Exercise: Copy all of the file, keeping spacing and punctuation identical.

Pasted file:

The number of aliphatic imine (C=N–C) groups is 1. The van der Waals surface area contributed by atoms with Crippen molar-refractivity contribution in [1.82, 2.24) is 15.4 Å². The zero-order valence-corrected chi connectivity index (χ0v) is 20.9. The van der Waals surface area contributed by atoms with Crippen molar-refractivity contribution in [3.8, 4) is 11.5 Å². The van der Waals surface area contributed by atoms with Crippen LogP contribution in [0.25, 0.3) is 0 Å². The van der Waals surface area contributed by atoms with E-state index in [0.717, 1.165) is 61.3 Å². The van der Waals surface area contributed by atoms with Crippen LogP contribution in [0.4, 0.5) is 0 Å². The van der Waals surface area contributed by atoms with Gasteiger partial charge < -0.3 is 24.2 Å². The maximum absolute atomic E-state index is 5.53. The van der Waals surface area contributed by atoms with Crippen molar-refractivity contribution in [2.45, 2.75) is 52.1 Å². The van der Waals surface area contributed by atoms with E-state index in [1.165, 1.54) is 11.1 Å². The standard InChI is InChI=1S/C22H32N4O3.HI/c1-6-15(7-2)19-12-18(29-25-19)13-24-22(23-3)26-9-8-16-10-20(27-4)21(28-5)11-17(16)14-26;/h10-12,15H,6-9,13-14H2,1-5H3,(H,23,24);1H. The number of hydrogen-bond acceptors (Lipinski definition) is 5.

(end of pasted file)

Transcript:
The number of aliphatic imine (C=N–C) groups is 1. The van der Waals surface area contributed by atoms with Crippen molar-refractivity contribution in [1.82, 2.24) is 15.4 Å². The zero-order valence-corrected chi connectivity index (χ0v) is 20.9. The van der Waals surface area contributed by atoms with Crippen molar-refractivity contribution in [3.8, 4) is 11.5 Å². The van der Waals surface area contributed by atoms with Crippen LogP contribution in [0.25, 0.3) is 0 Å². The van der Waals surface area contributed by atoms with E-state index in [0.717, 1.165) is 61.3 Å². The van der Waals surface area contributed by atoms with Crippen LogP contribution in [0.4, 0.5) is 0 Å². The van der Waals surface area contributed by atoms with Gasteiger partial charge < -0.3 is 24.2 Å². The maximum absolute atomic E-state index is 5.53. The van der Waals surface area contributed by atoms with Crippen molar-refractivity contribution in [2.45, 2.75) is 52.1 Å². The van der Waals surface area contributed by atoms with E-state index in [1.165, 1.54) is 11.1 Å². The standard InChI is InChI=1S/C22H32N4O3.HI/c1-6-15(7-2)19-12-18(29-25-19)13-24-22(23-3)26-9-8-16-10-20(27-4)21(28-5)11-17(16)14-26;/h10-12,15H,6-9,13-14H2,1-5H3,(H,23,24);1H. The number of hydrogen-bond acceptors (Lipinski definition) is 5.